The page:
Why the US Hasn’t Brought “Fire and Fury” to North Korea

As the world ponders the meaning of President Donald Trump’s threat of “fire and fury” on North Korea, it’s worth asking why his predecessors never took those steps to stop its nuclear program. Trump isn’t the first president to threaten North Korea. The others were all bluffing.

When Bill Clinton was confronted with the threat of North Korea’s exit from the Nuclear Non-Proliferation Treaty, he considered military force. But he ended up going for negotiations in what became known as the Joint Framework Agreement. The North Koreans froze their plutonium program in exchange for fuel shipments and a light water reactor from the U.S. Neither side ever fully delivered.

Then there was George W. Bush. He didn’t like North Korea. He put the nation in the original “axis of evil.” On his watch, the U.S. discovered Pyongyang had a secret uranium enrichment program, in violation of the spirit of Clinton’s deal. Then in 2006, North Korea tested its first nuclear device. By 2007, Bush had lifted crippling sanctions on the regime’s elites and entered into new negotiations. And surprise: The North Koreans backed out of those talks at the end, too.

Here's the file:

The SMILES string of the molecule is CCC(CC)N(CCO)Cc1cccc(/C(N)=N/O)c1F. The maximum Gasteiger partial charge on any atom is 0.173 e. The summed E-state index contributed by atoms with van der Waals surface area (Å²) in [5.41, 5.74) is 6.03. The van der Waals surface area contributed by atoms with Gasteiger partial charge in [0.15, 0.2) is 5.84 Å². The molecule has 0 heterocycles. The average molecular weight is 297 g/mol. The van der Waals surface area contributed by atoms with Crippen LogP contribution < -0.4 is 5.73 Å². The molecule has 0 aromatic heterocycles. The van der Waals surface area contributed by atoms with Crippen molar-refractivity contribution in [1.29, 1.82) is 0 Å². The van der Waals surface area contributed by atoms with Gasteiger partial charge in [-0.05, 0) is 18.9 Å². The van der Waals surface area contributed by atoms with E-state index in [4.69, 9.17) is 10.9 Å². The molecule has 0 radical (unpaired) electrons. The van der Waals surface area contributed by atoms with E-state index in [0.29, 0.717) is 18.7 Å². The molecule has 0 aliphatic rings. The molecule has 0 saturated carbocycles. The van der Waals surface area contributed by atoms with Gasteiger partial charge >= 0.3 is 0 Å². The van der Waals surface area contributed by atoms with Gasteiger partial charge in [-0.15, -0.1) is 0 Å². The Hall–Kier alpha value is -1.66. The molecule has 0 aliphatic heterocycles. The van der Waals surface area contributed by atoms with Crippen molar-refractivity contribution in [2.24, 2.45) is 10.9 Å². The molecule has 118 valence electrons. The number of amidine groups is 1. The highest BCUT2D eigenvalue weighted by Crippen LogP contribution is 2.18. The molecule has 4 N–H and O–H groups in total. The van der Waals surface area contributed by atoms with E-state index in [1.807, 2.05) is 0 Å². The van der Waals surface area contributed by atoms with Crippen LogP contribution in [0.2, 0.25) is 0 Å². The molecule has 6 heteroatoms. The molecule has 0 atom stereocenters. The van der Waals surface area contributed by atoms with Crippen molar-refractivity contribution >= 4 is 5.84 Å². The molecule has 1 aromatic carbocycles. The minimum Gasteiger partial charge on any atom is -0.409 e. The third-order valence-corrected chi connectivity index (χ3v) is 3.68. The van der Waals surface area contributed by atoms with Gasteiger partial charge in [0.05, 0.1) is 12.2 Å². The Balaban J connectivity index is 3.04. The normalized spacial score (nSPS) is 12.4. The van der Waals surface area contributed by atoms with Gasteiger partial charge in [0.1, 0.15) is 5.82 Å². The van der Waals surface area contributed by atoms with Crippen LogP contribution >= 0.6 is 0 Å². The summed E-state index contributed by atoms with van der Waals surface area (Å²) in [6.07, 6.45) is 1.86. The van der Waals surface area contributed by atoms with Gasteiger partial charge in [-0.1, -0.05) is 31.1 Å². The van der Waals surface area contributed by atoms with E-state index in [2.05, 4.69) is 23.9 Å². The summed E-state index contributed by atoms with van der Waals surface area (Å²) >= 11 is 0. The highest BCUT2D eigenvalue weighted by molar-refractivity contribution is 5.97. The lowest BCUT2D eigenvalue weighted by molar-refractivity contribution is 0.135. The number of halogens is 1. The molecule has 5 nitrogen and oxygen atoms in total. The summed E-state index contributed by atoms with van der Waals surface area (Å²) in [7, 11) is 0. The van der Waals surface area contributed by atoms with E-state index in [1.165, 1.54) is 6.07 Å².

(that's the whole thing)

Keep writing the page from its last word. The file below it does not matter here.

By the time Barack Obama came into power, the North Koreans were back to building up their program. They perfected missiles, sunk a South Korean ship and shelled a South Korean island. The current tyrant, Kim Jong Un, ascended to power and proceeded to consolidate his position, killing his uncle and later his half brother. All the while, Obama pursued a policy of “strategic patience,” aimed at not rewarding Kim’s regime for its provocations and rogue behavior.